Meet Kevin Nakagawa

"Early Morning on the Lake: Fog & Mist," by Kevin Nakagawa, 1998

"Early Morning on the Lake: Fog & Mist," by Kevin Nakagawa, 1998

Kevin’s inspired use of color take his stamped scenes from beautiful sunsets to mystical meanderings. Today, we will hear a little about Kevin and how he created his company, Stampscapes (www.stampscapes.com).

1. How did you get into the stamp business?

I started working for A Stamp in the Hand Co. (ASITH) in 1987 and started Stampscapes in 1993. I was going to Cal State Long Beach University and ASITH was based out of Long Beach at the time.  There was a career center there with a job board. ASITH had posted a job opening for production help.  I worked there part time for about five years.  I graduated from the university with a Fine Arts degree in illustration and was doing freelance illustration but I was still helping ASITH promote some of the stamp lines that I had developed for them.  One of those lines was the first generation of modular landscape designs. I was intrigued by the potential of modular landscapes.  I pondered the idea of starting my own company so that I could implement my own systems and decided to take the plunge in 1992.  It took a year to work on the first batch of designs, make the plates, and get things into production.

 

2.       What do you love about this business?

Without question the people. (Stamping) is a cottage industry so we don’t see many large corporate interests involved. You end up with a lot of users of the products getting involved with the business aspect of things.  In other words, most of the people who have stamp businesses started with and/or still stamp.  Stamping is a medium that allows the user to create great finished works in a relatively short span of time in comparison to many other hobbies, so it’s the perfect medium to give away or exchange the finished works with others.  That being said, the medium tends to attract a lot of creative and giving people and that’s *very* easy to be around, as well as the types of associates and customers who are a joy to serve.

 

3.       What are the biggest changes you’ve seen?

Probably the type of companies and stamps offered, the creation of different accessories, and the availability/exposure of (these products). I think a fairly large number of early stampers used to be mail artisans (envelope art) and a lot of the companies seemed to reflect their esthetics.  The late 80’s to early 90’s stamp art was based on dye based markers with the surfaces being white card stock in matte or glossy finishes.  Now we have stamp pads by various manufacturers in a huge range of colors in dye based, pigment, alcohol, and permanent inks as well as specialty pads, such as resists, watermarks, etc.  In the late ‘80’s to early ‘90’s most people hadn’t heard of the art/craft aspect of rubber stamps.  I always had to explain to people that it wasn’t business rubber stamps that I was talking about and they would just kind of nod their head with a puzzled expression.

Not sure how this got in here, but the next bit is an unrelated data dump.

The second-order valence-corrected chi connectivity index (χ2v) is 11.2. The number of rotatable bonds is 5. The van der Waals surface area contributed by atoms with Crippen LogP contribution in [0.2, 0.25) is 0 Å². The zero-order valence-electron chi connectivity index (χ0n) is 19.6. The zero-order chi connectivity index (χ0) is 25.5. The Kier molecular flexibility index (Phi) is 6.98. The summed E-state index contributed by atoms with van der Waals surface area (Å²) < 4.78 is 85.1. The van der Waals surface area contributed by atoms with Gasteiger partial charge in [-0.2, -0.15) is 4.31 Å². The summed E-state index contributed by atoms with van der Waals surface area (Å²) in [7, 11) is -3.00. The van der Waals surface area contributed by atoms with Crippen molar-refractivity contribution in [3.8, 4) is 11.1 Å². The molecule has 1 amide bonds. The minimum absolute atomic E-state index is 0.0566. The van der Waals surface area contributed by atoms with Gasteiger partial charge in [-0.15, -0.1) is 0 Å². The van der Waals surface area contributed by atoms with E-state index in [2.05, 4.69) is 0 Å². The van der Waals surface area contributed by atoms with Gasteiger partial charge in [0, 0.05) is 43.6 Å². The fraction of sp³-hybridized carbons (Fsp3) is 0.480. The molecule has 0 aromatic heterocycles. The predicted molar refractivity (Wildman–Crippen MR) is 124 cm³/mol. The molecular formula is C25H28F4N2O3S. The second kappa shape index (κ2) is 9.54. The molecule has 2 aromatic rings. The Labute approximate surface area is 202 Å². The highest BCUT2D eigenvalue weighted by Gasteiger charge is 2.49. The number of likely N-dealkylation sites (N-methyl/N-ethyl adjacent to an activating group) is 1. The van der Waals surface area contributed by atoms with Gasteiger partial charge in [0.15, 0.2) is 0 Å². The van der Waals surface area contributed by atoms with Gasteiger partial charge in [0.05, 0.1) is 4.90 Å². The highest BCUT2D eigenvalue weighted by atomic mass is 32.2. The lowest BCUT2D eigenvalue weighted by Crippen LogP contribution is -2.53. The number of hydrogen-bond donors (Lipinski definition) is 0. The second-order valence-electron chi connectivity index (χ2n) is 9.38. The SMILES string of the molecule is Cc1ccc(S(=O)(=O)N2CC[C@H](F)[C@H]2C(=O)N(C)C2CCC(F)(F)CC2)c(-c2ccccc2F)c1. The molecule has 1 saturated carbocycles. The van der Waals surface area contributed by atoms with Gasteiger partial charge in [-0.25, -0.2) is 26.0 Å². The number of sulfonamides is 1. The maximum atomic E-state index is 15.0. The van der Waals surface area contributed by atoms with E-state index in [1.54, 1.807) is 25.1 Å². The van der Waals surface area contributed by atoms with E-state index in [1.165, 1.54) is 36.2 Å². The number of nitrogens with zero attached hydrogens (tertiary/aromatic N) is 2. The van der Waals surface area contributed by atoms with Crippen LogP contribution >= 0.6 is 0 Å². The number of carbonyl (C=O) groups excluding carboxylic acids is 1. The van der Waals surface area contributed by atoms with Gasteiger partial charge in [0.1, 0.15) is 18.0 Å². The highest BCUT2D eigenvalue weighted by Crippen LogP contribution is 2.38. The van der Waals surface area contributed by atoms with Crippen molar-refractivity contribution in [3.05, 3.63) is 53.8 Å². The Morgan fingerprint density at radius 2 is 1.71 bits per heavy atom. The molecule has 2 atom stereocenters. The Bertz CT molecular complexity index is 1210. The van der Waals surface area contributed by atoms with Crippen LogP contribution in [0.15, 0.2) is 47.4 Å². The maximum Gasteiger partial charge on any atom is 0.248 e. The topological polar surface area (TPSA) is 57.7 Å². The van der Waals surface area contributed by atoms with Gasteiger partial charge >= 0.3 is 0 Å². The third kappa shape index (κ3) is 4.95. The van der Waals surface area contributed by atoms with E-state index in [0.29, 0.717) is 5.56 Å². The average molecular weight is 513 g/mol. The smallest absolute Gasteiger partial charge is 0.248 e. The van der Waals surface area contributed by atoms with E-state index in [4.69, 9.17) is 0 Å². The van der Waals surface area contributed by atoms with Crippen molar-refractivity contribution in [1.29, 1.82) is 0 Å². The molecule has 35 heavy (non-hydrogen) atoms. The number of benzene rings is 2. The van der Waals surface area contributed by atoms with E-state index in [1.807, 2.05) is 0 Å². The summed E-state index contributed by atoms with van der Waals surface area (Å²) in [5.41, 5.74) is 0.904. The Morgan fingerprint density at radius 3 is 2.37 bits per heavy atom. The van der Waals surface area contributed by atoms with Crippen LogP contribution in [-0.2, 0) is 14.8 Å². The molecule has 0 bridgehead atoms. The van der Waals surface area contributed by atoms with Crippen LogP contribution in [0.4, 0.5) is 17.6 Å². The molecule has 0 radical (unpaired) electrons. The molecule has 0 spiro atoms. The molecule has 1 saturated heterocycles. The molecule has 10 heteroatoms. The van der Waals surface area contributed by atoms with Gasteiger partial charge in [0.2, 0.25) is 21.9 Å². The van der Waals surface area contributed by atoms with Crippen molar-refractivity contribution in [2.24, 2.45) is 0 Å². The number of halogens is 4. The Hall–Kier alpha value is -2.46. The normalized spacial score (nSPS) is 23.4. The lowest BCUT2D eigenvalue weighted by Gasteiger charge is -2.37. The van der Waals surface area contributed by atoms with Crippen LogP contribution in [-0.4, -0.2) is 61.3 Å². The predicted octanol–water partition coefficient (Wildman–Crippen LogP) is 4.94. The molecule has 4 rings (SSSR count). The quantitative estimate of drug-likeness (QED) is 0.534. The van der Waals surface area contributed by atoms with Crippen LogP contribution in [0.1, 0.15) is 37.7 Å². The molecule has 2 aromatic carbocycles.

Nowadays if you say rubber stamping, many people will know what you’re talking about even if they aren’t rubber stampers because they might know someone who is a stamper.  There are or have been stores all over the country dedicated to the medium, regional conventions have popped up everywhere, there are many publications on the subject of stamping, and now there’s the internet, which has probably had the biggest impact on things.  We put up our first incarnation of our website in 1996 and, when doing a search on “rubber stamps,” it came up with 3 rubber stamp sites — and one was for business rubber stamps.

 

4.       What inspires you?

I’m inspired by different things but, as far as our line of rubber stamps, which are modular nature designs, it’s easy to be inspired by nature itself.  Ultimately, if you’re going to try to depict nature it seems to me that it helps to be inspired by it so you can try to transfer a part of that feeling into the designs or into the scenes created by the stamps.

 

5. How did you come up with the name?

I take no credit for this one.  I was talking on the phone one night with a former coworker (a writing/literature student at Long Beach State.) She said maybe I should incorporate my last name, which translates into “middle river” (Naka-gawa), into the name.  She brainstormed further and said that if I want something really corny to maybe add something like “Stamp-scapes” into it.  As soon as she said that I knew what the company name had to be — sans the last name angle.  I feel like it’s the perfect company name for what we do.

 

 

Kevin Nakagawa

Kevin Nakagawa

 

 

 

 

 

 

 

 

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